Unit 13. Present perfect. I have done. Part one.
Tom: Have you heard from George? Ann: No, he hasn’t written to me lately.
“He has lost his key” means that he lost it a short time ago and he still doesn’t have it.
This is the present perfect (simple) tense:
I/we/they/you have (= I’ve, etc.) lost
he/she has (= he’s, etc.) lost
I (etc.) haven’t lost
he/she hasn’t lost
have you (etc.) lost
has he/she lost
We form the present perfect with have/has + the past participle. The past participle often ends in -ed (opened, decided), but many important verbs are irregular (lost, written, done, etc.). See Appendix 2.
I’ve lost my key. (= I don’t have it now.)
Jim has gone to Canada. (= He is in Canada or on his way there now.)
When we use the present perfect, there is a connection with the present:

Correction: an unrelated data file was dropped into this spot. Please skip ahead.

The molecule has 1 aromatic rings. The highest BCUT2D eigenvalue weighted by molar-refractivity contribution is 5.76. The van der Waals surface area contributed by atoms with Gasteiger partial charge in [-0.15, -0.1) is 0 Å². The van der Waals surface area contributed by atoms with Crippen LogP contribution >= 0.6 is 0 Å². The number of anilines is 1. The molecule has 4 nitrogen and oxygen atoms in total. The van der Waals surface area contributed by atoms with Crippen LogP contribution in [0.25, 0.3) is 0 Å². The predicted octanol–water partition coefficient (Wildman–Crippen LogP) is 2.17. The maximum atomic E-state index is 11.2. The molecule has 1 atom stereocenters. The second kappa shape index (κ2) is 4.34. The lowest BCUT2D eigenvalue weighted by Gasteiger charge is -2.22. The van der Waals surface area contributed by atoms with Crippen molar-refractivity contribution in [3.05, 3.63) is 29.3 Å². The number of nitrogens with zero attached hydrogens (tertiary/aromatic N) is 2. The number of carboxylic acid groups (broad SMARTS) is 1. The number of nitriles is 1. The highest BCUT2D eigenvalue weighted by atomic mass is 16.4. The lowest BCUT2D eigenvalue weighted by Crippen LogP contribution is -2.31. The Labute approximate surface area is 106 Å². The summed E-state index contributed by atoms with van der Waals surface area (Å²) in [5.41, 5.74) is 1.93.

I’ve lost my key. Can you help me look for it?
Did you hear about Jim? He’s gone to Canada. You can use the present perfect with just (= a short time ago):
“Would you like something to eat?” “No, thanks. I’ve just had lunch.”
Hello, have you just arrived?
We often use the present perfect to give new information or to announce a recent happening:
Use the present perfect with already to say something has happened sooner than expected:
“Don’t forget to mail the letter.” “I’ve already mailed it.”
”When is Tom going to start his new job?” “He has already started.” Note that you can also use the simple past (I did /I lost, etc.) in the above situations.
I lost my key. Can you help me look for it?
“Would you like something to eat?” “No thanks. I just had lunch.”
“Don’t forget to mail the letter.” “I already mailed it.”
Beth is on vacation. She has gone to Italy. (= She is there now or she is on her way there.)
Tom is back from his vacation. He has been to Italy. (= He was there, but now he has come back.)
Study the difference between gone to and been to:
(See also Unit 114.)
For the present perfect see also Units 14 – 19.
For the present perfect and simple past see Units 19 – 20.